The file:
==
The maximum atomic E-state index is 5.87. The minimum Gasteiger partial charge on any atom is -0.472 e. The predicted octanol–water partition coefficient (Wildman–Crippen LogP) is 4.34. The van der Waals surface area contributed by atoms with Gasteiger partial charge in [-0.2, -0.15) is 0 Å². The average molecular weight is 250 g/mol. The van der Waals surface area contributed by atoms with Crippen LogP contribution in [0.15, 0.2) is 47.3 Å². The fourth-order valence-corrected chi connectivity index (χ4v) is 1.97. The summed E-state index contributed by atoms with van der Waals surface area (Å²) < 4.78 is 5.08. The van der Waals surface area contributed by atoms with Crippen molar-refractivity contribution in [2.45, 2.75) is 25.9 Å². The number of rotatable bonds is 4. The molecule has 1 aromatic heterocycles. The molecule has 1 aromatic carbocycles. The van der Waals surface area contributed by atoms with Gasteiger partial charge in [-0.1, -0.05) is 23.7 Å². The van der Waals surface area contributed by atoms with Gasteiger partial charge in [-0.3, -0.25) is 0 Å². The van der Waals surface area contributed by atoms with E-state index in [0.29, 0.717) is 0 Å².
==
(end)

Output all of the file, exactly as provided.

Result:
The maximum atomic E-state index is 5.87. The minimum Gasteiger partial charge on any atom is -0.472 e. The predicted octanol–water partition coefficient (Wildman–Crippen LogP) is 4.34. The van der Waals surface area contributed by atoms with Gasteiger partial charge in [-0.2, -0.15) is 0 Å². The average molecular weight is 250 g/mol. The van der Waals surface area contributed by atoms with Crippen LogP contribution in [0.15, 0.2) is 47.3 Å². The fourth-order valence-corrected chi connectivity index (χ4v) is 1.97. The summed E-state index contributed by atoms with van der Waals surface area (Å²) < 4.78 is 5.08. The van der Waals surface area contributed by atoms with Crippen molar-refractivity contribution in [2.45, 2.75) is 25.9 Å². The number of rotatable bonds is 4. The molecule has 1 aromatic heterocycles. The molecule has 1 aromatic carbocycles. The van der Waals surface area contributed by atoms with Gasteiger partial charge in [-0.1, -0.05) is 23.7 Å². The van der Waals surface area contributed by atoms with Gasteiger partial charge in [-0.3, -0.25) is 0 Å². The van der Waals surface area contributed by atoms with E-state index in [0.29, 0.717) is 0 Å².